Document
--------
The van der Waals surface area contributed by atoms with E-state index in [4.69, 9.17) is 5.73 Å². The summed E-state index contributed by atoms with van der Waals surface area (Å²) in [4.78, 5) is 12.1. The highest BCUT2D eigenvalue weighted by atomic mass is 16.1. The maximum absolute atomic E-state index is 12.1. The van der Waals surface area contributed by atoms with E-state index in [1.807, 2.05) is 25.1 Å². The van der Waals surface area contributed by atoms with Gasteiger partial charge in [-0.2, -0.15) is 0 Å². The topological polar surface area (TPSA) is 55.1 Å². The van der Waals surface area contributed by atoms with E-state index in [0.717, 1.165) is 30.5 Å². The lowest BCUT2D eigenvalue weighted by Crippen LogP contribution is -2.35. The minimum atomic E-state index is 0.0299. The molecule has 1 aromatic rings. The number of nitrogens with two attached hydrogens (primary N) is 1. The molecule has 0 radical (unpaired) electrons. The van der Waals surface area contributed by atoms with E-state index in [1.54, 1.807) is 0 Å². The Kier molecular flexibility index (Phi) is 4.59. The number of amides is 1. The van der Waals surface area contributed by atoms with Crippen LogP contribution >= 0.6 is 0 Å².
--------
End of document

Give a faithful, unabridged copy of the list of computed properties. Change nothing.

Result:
The van der Waals surface area contributed by atoms with E-state index in [4.69, 9.17) is 5.73 Å². The summed E-state index contributed by atoms with van der Waals surface area (Å²) in [4.78, 5) is 12.1. The highest BCUT2D eigenvalue weighted by atomic mass is 16.1. The maximum absolute atomic E-state index is 12.1. The van der Waals surface area contributed by atoms with E-state index in [1.807, 2.05) is 25.1 Å². The van der Waals surface area contributed by atoms with Gasteiger partial charge in [-0.2, -0.15) is 0 Å². The topological polar surface area (TPSA) is 55.1 Å². The van der Waals surface area contributed by atoms with E-state index in [0.717, 1.165) is 30.5 Å². The lowest BCUT2D eigenvalue weighted by Crippen LogP contribution is -2.35. The minimum atomic E-state index is 0.0299. The molecule has 1 aromatic rings. The number of nitrogens with two attached hydrogens (primary N) is 1. The molecule has 0 radical (unpaired) electrons. The van der Waals surface area contributed by atoms with E-state index in [1.54, 1.807) is 0 Å². The Kier molecular flexibility index (Phi) is 4.59. The number of amides is 1. The van der Waals surface area contributed by atoms with Crippen LogP contribution >= 0.6 is 0 Å².